Ethanol production and FCI Rice : what is it ?
The Central government has allocated 78,000 tonnes of rice procured for food security purposes to be diverted to ethanol production instead this year, at a subsidised rate of ₹20 a kg, Food Secretary Sudhanshu Pandey said.
This is part of the government’s plan to double distilling capacities by 2025, partly by encouraging an increase in the share of grain-based ethanol production from the current focus on molasses-based production.
in June of 2021, Prime Minister Narendra Modi presented a road map advancing the target date for achieving a 20% blending of ethanol in petrol by five years to 2025. The last two years have seen blending levels of around 5%, which is likely to jump to 8.5% in the current year, according to a Ministry statement.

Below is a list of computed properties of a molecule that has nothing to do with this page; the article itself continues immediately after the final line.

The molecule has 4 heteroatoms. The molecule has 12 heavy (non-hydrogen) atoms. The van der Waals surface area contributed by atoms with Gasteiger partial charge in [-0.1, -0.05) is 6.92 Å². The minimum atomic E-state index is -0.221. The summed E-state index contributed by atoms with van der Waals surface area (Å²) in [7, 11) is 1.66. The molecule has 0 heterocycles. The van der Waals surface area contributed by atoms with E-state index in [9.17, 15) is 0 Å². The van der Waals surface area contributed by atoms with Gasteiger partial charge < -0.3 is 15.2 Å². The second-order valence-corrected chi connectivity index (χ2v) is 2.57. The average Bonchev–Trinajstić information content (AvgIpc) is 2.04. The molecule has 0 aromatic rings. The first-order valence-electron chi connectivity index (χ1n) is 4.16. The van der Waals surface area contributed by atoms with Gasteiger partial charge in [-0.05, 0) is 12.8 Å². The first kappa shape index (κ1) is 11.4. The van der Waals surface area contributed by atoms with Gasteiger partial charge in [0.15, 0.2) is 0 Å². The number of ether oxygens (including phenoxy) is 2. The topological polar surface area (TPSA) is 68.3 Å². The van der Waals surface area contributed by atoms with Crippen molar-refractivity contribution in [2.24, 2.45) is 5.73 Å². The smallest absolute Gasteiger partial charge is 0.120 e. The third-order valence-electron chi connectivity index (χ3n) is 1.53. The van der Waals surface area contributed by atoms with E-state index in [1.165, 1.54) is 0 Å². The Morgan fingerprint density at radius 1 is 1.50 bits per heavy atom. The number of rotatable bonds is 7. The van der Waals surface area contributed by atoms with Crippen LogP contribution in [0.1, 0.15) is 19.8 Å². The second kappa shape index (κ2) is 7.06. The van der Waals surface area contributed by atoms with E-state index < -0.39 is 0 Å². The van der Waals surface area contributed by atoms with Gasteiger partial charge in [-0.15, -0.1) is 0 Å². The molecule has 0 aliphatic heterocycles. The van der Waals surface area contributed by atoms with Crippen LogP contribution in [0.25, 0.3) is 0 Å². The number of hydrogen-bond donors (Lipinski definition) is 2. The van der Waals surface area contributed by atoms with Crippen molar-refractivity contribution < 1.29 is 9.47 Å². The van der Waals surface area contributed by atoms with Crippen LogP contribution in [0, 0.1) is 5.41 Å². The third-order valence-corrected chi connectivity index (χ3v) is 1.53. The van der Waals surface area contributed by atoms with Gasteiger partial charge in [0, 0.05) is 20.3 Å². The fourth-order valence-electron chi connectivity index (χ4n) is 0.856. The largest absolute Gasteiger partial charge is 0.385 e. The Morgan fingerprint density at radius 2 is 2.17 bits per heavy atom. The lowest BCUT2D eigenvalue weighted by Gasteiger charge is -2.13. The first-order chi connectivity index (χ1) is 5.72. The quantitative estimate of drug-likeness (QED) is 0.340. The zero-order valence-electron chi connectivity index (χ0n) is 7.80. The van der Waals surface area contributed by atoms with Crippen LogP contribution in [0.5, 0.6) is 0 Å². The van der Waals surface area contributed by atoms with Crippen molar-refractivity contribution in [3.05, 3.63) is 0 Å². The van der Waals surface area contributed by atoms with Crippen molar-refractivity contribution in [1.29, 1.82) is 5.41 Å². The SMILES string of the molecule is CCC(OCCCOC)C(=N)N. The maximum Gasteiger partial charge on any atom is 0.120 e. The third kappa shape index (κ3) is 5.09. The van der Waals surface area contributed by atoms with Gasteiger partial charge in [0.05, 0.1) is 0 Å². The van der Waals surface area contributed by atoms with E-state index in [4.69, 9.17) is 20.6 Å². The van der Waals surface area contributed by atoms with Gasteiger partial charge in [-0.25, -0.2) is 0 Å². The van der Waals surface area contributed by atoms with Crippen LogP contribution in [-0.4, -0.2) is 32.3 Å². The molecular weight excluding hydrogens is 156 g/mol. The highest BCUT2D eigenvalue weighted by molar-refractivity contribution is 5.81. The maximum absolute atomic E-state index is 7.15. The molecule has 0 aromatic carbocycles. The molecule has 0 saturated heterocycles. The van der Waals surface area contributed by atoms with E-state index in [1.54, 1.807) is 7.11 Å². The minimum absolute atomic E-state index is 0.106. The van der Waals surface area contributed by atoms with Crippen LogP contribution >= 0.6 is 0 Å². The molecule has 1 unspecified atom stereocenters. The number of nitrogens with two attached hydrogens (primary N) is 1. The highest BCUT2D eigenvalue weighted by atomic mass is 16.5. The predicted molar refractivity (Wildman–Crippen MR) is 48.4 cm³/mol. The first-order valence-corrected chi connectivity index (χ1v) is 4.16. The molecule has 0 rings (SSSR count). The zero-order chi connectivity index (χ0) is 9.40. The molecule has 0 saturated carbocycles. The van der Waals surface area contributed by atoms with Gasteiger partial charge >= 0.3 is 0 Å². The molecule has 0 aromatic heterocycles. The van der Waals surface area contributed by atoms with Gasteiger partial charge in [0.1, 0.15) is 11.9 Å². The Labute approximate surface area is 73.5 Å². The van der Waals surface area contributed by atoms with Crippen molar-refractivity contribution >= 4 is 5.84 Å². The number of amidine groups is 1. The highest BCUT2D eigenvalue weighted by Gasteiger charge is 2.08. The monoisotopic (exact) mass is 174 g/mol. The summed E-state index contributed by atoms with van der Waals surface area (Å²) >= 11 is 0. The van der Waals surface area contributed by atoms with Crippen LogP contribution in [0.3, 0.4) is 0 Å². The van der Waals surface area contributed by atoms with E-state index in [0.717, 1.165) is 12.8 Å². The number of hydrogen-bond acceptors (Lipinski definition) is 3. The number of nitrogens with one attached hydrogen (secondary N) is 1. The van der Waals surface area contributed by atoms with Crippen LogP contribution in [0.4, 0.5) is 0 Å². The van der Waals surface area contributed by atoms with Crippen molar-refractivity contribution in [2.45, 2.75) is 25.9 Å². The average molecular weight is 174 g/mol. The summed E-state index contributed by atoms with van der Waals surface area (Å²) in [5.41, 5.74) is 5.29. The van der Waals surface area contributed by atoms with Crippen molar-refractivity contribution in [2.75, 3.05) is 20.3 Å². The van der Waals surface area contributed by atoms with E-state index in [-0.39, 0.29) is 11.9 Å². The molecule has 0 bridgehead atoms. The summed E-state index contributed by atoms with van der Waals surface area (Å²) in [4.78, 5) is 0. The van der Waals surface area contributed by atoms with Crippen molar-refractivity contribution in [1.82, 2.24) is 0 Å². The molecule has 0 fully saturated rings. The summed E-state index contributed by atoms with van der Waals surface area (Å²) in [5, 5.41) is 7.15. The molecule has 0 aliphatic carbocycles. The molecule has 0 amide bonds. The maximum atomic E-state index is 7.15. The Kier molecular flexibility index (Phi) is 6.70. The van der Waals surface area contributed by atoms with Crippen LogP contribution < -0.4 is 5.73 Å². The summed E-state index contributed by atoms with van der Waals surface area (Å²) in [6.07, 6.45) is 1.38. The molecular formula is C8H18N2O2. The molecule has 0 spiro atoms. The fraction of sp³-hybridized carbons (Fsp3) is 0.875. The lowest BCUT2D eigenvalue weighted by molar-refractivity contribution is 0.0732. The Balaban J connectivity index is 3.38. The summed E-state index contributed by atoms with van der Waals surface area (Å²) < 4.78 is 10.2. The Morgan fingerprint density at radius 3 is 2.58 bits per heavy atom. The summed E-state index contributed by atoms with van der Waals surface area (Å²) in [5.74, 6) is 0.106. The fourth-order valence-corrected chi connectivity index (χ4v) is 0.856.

Bioethanol: It is derived from corn and sugarcane using a fermentation process. A litre of ethanol contains approximately two-thirds of the energy provided by a litre of petrol.
When mixed with petrol, it improves the combustion performance and lowers the emissions of carbon monoxide and sulphur oxide.
Ethanol Blending Programme (EBP): It aims at blending ethanol with petrol, thereby bringing it under the category of biofuels and saving millions of dollars by cutting fuel imports and decreasing carbon emissions.
The target is to achieve a 20% blending of ethanol by 2025. In 2018, the Central Government extended the ambit of the EBP programme to extract the fuel from surplus quantities of food grains such as maize, jawar, bajra fruit and vegetable waste.
Earlier, only excess sugarcane production was allowed to be converted into ethanol for procurement under the programme. First-generation bioethanol: These are made from food sources such as sugar, starch, vegetable oil, or animal fats using conventional technology.